American's 9,300 pilots, whose union is the Allied Pilots Association, this week ignored a company-imposed deadline to accept outside arbitration in a wage dispute that has been dragging on for more than two years. The two sides have now entered a government-required, one-month cooling-off period.
The pilots, who are rejecting a four-year, 5 per cent pay rise offer by American, will be free to walk out on 15 February if no deal is reached before then. Such action would undoubtedly ground the airline.
American contends that giving in to union demands for more generous pay increases would put it at a disadvantage against rival carriers such as United Airlines and Delta Airlines, where wages have been scaled down.
"This is as grave a situation as I've seen the company face in my career here," said Gerard Arpey, the airline's chief financial officer. "We are at a loss what to do next; accept a contract that would be at best uncompetitive, or a possible cessation of operations."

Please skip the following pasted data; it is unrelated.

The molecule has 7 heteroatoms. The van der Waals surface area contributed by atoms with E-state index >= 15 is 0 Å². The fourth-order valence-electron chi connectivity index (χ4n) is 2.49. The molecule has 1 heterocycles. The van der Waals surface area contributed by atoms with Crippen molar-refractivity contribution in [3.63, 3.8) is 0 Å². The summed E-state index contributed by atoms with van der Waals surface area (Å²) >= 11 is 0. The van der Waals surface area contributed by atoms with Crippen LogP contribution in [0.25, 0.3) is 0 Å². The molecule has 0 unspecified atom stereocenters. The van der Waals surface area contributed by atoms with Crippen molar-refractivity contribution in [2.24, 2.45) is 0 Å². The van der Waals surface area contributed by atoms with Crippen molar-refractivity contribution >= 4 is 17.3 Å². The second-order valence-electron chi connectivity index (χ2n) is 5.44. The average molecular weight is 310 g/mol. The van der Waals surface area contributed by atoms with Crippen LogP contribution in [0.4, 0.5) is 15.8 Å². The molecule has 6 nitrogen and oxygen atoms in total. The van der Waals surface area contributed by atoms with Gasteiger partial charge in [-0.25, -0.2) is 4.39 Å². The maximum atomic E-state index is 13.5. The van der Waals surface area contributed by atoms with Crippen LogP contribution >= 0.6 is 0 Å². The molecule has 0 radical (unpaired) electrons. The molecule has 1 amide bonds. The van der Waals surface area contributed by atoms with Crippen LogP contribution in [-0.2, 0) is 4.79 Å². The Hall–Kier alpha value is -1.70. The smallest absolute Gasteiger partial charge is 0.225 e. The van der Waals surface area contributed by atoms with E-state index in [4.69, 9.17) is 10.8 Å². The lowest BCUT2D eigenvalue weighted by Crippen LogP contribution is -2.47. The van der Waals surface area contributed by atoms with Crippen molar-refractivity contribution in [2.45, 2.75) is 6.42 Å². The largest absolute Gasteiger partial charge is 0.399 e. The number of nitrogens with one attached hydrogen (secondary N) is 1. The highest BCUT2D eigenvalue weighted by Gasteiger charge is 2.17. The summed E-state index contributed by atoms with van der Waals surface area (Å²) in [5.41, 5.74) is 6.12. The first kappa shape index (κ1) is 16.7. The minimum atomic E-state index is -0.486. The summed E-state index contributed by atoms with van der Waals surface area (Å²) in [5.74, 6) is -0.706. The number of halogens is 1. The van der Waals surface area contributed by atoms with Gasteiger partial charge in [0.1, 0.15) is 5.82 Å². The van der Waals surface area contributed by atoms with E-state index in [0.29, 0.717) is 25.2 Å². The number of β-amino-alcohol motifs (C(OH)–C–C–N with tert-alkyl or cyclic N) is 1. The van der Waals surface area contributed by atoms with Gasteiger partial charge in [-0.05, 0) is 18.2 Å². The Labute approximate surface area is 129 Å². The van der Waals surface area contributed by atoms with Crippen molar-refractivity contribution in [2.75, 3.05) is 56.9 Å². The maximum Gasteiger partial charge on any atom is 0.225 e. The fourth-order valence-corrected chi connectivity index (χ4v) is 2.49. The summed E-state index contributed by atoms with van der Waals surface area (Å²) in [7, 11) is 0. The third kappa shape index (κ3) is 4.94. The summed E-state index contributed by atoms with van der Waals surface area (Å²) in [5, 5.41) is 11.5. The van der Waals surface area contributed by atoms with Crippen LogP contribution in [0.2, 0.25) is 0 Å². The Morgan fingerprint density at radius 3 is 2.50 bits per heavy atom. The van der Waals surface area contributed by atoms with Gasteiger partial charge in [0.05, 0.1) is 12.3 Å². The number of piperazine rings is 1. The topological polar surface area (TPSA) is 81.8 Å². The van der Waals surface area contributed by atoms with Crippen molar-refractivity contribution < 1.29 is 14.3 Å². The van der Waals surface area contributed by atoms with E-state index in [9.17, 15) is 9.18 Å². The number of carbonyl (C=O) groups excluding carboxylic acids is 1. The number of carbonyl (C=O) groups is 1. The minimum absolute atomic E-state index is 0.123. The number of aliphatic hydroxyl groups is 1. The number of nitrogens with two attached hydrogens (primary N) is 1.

The crisis hit the airline just as its parent company, AMR, announced record fourth-quarter earnings. Net income for the company in the fourth quarter of last year reached $284m (pounds 170m) while 1996 came out as its best year on record, with earnings topping $1bn.
A strike and grounding at the airline would cast a pall over the proposed matrimony with British Airways. Last week BA and American entered the final stages of preparation for the pact by submitting formal requests with US regulators for anti-trust exemptions.
The turmoil also threatens to scuttle American's contract with Boeing for the purchase of no less than 103 new jets in an order worth $6.5bn.
With no sign that they are willing to back down, the leaders of the pilots' union seem to have been stiffened by AMR's record profits.
Union spokesman Wally Pitts said: "Our wage requests are reasonable. All we want is a cost-of-living increase.''Reuse content